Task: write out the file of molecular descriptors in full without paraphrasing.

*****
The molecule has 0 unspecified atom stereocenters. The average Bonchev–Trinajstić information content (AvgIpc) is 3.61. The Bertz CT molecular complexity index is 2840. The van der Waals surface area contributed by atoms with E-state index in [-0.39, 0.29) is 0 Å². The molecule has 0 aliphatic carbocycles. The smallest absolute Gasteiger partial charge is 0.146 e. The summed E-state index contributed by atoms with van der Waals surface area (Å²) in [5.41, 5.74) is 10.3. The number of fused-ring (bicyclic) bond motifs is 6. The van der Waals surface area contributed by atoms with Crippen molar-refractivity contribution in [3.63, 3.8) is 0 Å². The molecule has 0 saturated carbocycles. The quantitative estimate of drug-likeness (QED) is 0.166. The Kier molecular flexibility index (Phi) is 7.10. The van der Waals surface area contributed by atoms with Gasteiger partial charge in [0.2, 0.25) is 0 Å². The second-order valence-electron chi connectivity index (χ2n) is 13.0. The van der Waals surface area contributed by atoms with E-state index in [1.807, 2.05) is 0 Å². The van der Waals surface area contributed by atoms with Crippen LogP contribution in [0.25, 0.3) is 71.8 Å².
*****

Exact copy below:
The molecule has 0 unspecified atom stereocenters. The average Bonchev–Trinajstić information content (AvgIpc) is 3.61. The Bertz CT molecular complexity index is 2840. The van der Waals surface area contributed by atoms with E-state index in [-0.39, 0.29) is 0 Å². The molecule has 0 aliphatic carbocycles. The smallest absolute Gasteiger partial charge is 0.146 e. The summed E-state index contributed by atoms with van der Waals surface area (Å²) in [5.41, 5.74) is 10.3. The number of fused-ring (bicyclic) bond motifs is 6. The van der Waals surface area contributed by atoms with Crippen molar-refractivity contribution in [3.63, 3.8) is 0 Å². The molecule has 0 saturated carbocycles. The quantitative estimate of drug-likeness (QED) is 0.166. The Kier molecular flexibility index (Phi) is 7.10. The van der Waals surface area contributed by atoms with Gasteiger partial charge in [0.2, 0.25) is 0 Å². The second-order valence-electron chi connectivity index (χ2n) is 13.0. The van der Waals surface area contributed by atoms with E-state index in [1.807, 2.05) is 0 Å². The van der Waals surface area contributed by atoms with Crippen LogP contribution in [0.25, 0.3) is 71.8 Å².